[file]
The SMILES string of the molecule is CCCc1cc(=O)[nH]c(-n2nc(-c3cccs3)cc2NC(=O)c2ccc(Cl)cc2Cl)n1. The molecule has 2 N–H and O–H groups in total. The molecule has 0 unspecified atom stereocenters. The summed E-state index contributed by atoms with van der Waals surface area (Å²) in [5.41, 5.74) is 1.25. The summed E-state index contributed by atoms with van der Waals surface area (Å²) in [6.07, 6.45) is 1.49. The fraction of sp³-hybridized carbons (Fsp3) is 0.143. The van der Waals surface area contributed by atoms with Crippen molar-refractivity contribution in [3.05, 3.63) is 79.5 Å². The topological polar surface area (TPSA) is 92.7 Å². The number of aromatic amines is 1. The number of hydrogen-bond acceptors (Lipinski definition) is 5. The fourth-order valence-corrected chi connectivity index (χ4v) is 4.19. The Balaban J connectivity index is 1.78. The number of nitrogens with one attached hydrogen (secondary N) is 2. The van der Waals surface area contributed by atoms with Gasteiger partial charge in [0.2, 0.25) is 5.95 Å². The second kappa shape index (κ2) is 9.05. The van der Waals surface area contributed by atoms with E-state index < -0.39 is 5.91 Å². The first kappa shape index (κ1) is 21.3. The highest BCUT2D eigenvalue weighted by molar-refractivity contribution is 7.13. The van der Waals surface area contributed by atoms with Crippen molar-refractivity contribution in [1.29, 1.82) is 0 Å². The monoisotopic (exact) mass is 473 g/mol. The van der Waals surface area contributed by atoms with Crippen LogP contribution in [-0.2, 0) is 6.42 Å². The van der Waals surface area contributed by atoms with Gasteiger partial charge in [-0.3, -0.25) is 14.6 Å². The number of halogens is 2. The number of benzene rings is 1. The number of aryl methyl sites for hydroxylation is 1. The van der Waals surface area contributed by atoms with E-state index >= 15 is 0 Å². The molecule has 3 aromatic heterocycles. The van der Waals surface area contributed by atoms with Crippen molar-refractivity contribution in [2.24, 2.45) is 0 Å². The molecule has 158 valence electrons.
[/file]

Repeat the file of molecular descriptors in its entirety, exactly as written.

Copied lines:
The SMILES string of the molecule is CCCc1cc(=O)[nH]c(-n2nc(-c3cccs3)cc2NC(=O)c2ccc(Cl)cc2Cl)n1. The molecule has 2 N–H and O–H groups in total. The molecule has 0 unspecified atom stereocenters. The summed E-state index contributed by atoms with van der Waals surface area (Å²) in [5.41, 5.74) is 1.25. The summed E-state index contributed by atoms with van der Waals surface area (Å²) in [6.07, 6.45) is 1.49. The fraction of sp³-hybridized carbons (Fsp3) is 0.143. The van der Waals surface area contributed by atoms with Crippen molar-refractivity contribution in [3.05, 3.63) is 79.5 Å². The topological polar surface area (TPSA) is 92.7 Å². The number of aromatic amines is 1. The number of hydrogen-bond acceptors (Lipinski definition) is 5. The fourth-order valence-corrected chi connectivity index (χ4v) is 4.19. The Balaban J connectivity index is 1.78. The number of nitrogens with one attached hydrogen (secondary N) is 2. The van der Waals surface area contributed by atoms with Gasteiger partial charge in [0.2, 0.25) is 5.95 Å². The second kappa shape index (κ2) is 9.05. The van der Waals surface area contributed by atoms with E-state index < -0.39 is 5.91 Å². The first kappa shape index (κ1) is 21.3. The highest BCUT2D eigenvalue weighted by molar-refractivity contribution is 7.13. The van der Waals surface area contributed by atoms with Crippen molar-refractivity contribution in [1.29, 1.82) is 0 Å². The monoisotopic (exact) mass is 473 g/mol. The van der Waals surface area contributed by atoms with Crippen LogP contribution in [-0.2, 0) is 6.42 Å². The van der Waals surface area contributed by atoms with Gasteiger partial charge in [-0.3, -0.25) is 14.6 Å². The number of halogens is 2. The number of benzene rings is 1. The number of aryl methyl sites for hydroxylation is 1. The van der Waals surface area contributed by atoms with E-state index >= 15 is 0 Å². The molecule has 3 aromatic heterocycles. The van der Waals surface area contributed by atoms with Crippen molar-refractivity contribution in [2.24, 2.45) is 0 Å². The molecule has 158 valence electrons.